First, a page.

Using native plants in the garden decreases inputs and maintenance
Worland – “Why grow native plants?” asked Jenny Thompson, small acreage coordinator with University of Wyoming Extension, during WESTI Ag Days in Worland on Feb. 20.
“It’s easier to maintain a garden with plants that are already adapted to our climate rather than trying to fix everything so that it works for us,” she continued.
Native plants usually require fewer inputs, support local pollinators and can be blended into the landscape for a natural beauty in the garden.
“In our area, some of the conditions our plants need to be adapted to include cold temperatures, soils without a lot of organic matter that tend to be alkaline, dry air and the wind, which dries plants out. A lot of our native plants also tend to have a silvery color or mechanisms to bounce off light,” she continued, explaining that ultraviolet rays from the sun can be hard on plants at high altitudes.
Compared to other places in the United States, plants native to Wyoming are typically more short-lived with the ability to reseed themselves.
“As a result, things change, and plants don’t stay where we put them. The landscape is pretty dynamic. That’s something to keep in mind so our expectations are in the right spot,” Thompson said.
Wyoming plants also often have taproots, which can be harder to transplant than those with fibrous root systems. They are also often more resistant to drought, storing water and nutrients within the taproot to survive hard seasons.
“Some of our plants don’t play well with others. Even though they are great in many ways, some of them are fairly aggressive. We don’t want them in our garden landscapes because when they are taken out of a tough environment and put in a garden with extra water, they can really go nuts,” Thompson warned.
Many Wyoming plants are also sensitive to overly enriched soils because they are not adapted to dense organic matter.
“When we are reading gardening books from England, they talk about amending the soil and adding organic matter, but our native plants aren’t used to all of that nitrogen,” she commented.
Because they are adapted to our arid environment, native plants may also require very little watering, although Thompson recommends some extra care when plants are first put in the ground.
“Most plants need some extra care, at least for the first year, to make it through,” she mentioned.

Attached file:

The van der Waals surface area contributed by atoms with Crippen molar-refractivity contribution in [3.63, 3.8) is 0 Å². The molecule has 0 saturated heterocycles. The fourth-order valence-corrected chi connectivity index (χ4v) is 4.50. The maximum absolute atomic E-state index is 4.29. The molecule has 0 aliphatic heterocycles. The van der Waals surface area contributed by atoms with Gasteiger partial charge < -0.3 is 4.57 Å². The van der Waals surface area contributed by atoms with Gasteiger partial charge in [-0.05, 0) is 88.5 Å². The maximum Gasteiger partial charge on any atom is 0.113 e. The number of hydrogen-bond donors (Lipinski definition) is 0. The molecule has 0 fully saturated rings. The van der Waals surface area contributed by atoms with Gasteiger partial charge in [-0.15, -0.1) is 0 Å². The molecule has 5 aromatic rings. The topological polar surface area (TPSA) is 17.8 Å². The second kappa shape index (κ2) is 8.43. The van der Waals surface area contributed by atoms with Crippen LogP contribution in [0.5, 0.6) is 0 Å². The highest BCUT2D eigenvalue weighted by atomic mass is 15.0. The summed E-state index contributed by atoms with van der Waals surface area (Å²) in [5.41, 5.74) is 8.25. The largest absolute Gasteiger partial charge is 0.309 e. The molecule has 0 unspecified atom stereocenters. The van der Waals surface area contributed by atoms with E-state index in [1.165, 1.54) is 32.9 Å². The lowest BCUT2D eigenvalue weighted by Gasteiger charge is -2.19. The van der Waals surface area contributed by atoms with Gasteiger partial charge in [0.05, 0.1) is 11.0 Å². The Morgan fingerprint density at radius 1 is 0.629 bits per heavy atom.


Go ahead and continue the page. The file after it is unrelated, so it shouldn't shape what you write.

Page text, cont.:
Thompson also recommended a number of steps when creating a garden landscape, stressing that individual taste is the ultimate driving factor of design.
“The principles of garden design are the same, whether we are working with plants from the East or the West. We should group plants together that need similar amounts of water. We want to make sure plants are hardy enough for our site, and we want to choose plants that are happy with the conditions we have,” she suggested.
Thompson uses a variety of plants in her garden to maintain year-round interest.
“Our seasons are so short, and I want to enjoy the whole thing before winter comes,” she explained.
She also noted, “We want to consider how much maintenance we want to do because that will influence what kind of garden we want to have.”
Sharing some basic design principles, Thompson explained that growers might want to consider different plant heights and seeding patterns.
“If we see our garden from the front, we can put the short plants in the front and the tall plants in the back, so we can see everything,” she commented. “If we’re interested in having patterns with a natural look, we should clump plants instead of planting them in rows, which will help the ornamentals look more natural.”
Creating uneven borders and transition zones between different plants will also add to a more natural looking garden.
“The first thing I do for a landscape project is look at what’s out there. What buildings are there? What soils do I have? I want to measure the site and be sure to get the utilities marked,” Thompson said.
Considering the purpose of the garden can also influence the design and help homeowners implement elements that fit the desired outcome.
“We may want a place to sit and barbecue with the family, a place for the kids to play or a vegetable garden. We might also want paths or a way to get through the landscape we are creating,” Thompson added.
Thompson uses rough sketches to design her landscapes before she purchases materials to have a visual plan for her layout.
“I look at how big plants get and how hardy they are. Then in the spring, I go out, mark off the entire area and kill any existing weed plants,” she explained.
The next step is to work the soil and add any necessary amendments.
“We want to install all of the hardscaping, edges and permanent stuff first,” she suggested.
Then, the interior of the design can be filled in with desired plants, such as Pasque flowers, columbines, purple prairie clover or narrow-leaf coneflowers.
“Pasque flowers are the first thing to come up in the spring,” noted Thompson. “Columbines reseed and cross with each other.”
Purple prairie flower attracts pollinators, and narrow-leaf coneflowers are drought resistant.
Growers who want to create natural gardens in Wyoming may also discover other native species in the University of Wyoming document B-1255, Plants with Altitude – Regionally Native Plants for Wyoming Gardens.
Natasha Wheeler is editor of the Wyoming Livestock Roundup and can be contacted at firstname.lastname@example.org.